The Beaux' Stratagem
by George Farquhar
The Company They Keep
TLT and her horsepowered coach galloped along after a last-minute online seat booking to the South Bank for The Beaux' Stratagem, a bold comedy of 1707.
It’s the usual round of Restoration stock characters. Two wastrels, one Tom the brother of a Viscount Aimwell (Samuel Barnett), the other, Frank Archer (Geoffrey Streatfeild), a gentleman masquerading as his man servant, have quickly gone through their fortunes in London. Now they seek to woo and win wealthy wives in the Staffordshire cathedral city and coaching hub of Lichfield to replenish their income and return to their dissolute ways.
Yet these highwaymen of love are matched by the hostelry where they take rooms. The landlord Boniface (Lloyd Hutchinson) and his buxom daughter Cherry (Amy Morgan) act as fences for a gang of real highwaymen headed by Gibbet (a striking performance by Chook Sibtain).
The landlord of the landlord (are you keeping up?), the local squire Mr Sullen (Richard Henders) is unhappily married to – er – Mrs Sullen - (Susannah Fielding), targetted by Mr Archer, and has a single half sister Dorinda (a winsome Pippa Bennett-Warner), love interest for Tom Aimwell.
Squire Sullen and Dorinda share the same mother, herbalist healer widow Lady Bountiful (Jane Booker) with whom son, single daughter and chafing-at-the-bit daughter-in-law all live. Oh yes, and there’s a French Count (Timothy Watson) and a supposedly Belgian priest with an Irish tang (Jamie Beamish).
According to advance publicity, director Simon Godwin says Northern Ireland-born George Farquhar, the son of a Protestant clergyman, was a feminist.
Awww, according to online biographies (and The National Theatre’s programme), Farquhar had a father, but no mother. So we are lucky he felt so deeply about women to include them, even by name, in his plays ...!!!
But something else struck TLT and her four-wheeled cabriolet watching this version of The Beaux' Stratagem dramaturged by Simon Godwin and playwright Patrick Marber. While marriage conditions and family (rather than purely wifely) settlements were raised above the parapet in the script, life seemed to be organised into companies, regiments, gangs, as well as families.
So it came as no surprise, looking up afterwards John Vanburgh’s earlier play The Relapse mentioned in The Beaux' Stratagem, to discover London theatre had been riven by a chaotic rivalry between two theatre companies.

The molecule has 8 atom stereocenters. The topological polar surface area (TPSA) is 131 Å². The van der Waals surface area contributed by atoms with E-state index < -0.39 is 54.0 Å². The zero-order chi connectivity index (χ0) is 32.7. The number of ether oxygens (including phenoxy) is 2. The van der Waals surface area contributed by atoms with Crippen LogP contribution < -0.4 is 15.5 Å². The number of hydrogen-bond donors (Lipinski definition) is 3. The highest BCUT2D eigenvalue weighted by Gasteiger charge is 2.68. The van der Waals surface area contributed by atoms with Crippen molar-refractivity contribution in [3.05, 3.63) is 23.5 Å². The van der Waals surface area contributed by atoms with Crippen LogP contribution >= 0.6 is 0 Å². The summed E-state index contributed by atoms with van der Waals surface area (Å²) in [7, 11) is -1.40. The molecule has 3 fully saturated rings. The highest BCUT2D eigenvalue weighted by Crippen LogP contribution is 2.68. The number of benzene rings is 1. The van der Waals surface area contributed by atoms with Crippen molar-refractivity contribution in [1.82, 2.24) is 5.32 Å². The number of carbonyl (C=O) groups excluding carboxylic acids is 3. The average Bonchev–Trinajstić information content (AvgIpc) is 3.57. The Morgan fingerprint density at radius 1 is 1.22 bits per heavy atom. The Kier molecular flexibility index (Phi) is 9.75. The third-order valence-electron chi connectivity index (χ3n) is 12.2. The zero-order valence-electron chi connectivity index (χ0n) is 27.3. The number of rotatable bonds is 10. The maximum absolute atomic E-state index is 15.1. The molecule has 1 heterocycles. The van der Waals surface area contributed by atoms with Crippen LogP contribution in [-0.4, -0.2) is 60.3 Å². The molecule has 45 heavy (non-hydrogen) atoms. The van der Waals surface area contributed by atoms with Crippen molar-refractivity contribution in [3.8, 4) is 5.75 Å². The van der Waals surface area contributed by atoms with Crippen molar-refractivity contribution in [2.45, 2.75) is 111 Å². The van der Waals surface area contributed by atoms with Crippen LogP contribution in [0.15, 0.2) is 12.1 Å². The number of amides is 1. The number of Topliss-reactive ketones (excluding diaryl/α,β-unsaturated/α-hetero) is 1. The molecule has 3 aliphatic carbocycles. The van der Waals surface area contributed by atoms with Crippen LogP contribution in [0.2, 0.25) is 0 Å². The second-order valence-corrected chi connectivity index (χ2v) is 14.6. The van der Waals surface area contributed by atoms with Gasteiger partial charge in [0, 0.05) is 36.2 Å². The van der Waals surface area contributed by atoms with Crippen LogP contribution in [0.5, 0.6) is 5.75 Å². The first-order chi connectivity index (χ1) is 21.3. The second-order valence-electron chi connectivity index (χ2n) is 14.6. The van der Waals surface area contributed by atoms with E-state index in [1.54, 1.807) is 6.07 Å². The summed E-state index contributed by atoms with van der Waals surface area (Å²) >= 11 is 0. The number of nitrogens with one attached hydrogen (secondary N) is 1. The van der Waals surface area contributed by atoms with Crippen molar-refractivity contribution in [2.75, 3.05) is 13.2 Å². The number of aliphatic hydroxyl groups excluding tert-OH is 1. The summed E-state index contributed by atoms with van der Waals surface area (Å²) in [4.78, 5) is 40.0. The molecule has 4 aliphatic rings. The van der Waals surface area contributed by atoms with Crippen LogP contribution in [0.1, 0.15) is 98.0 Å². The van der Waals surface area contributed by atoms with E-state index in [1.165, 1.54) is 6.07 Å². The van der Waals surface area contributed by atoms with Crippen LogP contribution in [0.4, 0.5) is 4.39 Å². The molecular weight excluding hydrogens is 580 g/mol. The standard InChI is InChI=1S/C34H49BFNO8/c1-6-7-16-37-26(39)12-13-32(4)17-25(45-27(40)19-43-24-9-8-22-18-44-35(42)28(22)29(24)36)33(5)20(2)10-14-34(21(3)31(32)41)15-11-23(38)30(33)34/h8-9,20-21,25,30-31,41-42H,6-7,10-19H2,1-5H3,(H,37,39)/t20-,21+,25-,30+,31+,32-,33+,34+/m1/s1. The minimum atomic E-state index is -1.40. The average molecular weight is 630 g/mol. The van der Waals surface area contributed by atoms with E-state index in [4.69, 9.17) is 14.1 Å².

There was the officially sanctioned patentee, the “United Company” and then a breakaway actors’ company protesting against their “enslavement” by the former, each appealing to the Lord Chamberlain (later also to become the theatre censor) .
Actors were even said to be “seduced” (the legal term) from one company to another, with thespians brought in from Ireland to make up the dearth of actors in the United Company.
Divorce business-wise seemed to be in the air and political marriage also with the Act Of Union between England and Scotland.
So the final arrangements for the marriage of Tom and Dorinda and Mrs Sullen’s separation from her ill-matched spouse, while maybe hearking back to 17th century pamphleteering about divorce, could equally gesture perhaps towards other issues, theatrical and political, with lawyers' meddling still relevant?
This production is costumed with Hogarthian relish and carefully designed with a three-floor set (designer Lizzie Clachlan) serving as inn and transforming into Lady Bountiful’s home, with lowered chandeliers, paintings, mirrors, flowers, red velvet drapes and sliding wallpaper panels.
A band of musicians smooth the transitions, not only with music of the time but glancing at other styles, all of which work well (music: Michael Bruce). The scenes are carefully choreographed with clean and sharp action cut into resonant Hogarthian tableaux.
Yet the attention to elegant silhouetted detail also can hamper the energy of the piece, making it seem a tad lengthy and sometimes repetitive. Meanwhile a scene with muskets doesn’t have the visceral impact, one might expect. The descent into darker issues with accompanying lighting (lighting designer: Jon Clark) equally so.
It’s the earthier characters who tend to stick in the mind such as Scrub the servant (a lugubrious Pearce Quigley) who terms himself the “butler” and a “perfect slave” as he attempts (in the sense of “lead away”) to seduce Frank Archer in the wine cellar.
All in all, much for an audience to enjoy but maybe this production doesn’t quite have the muscle and the spontaneous drive to take by surprise. An amber light.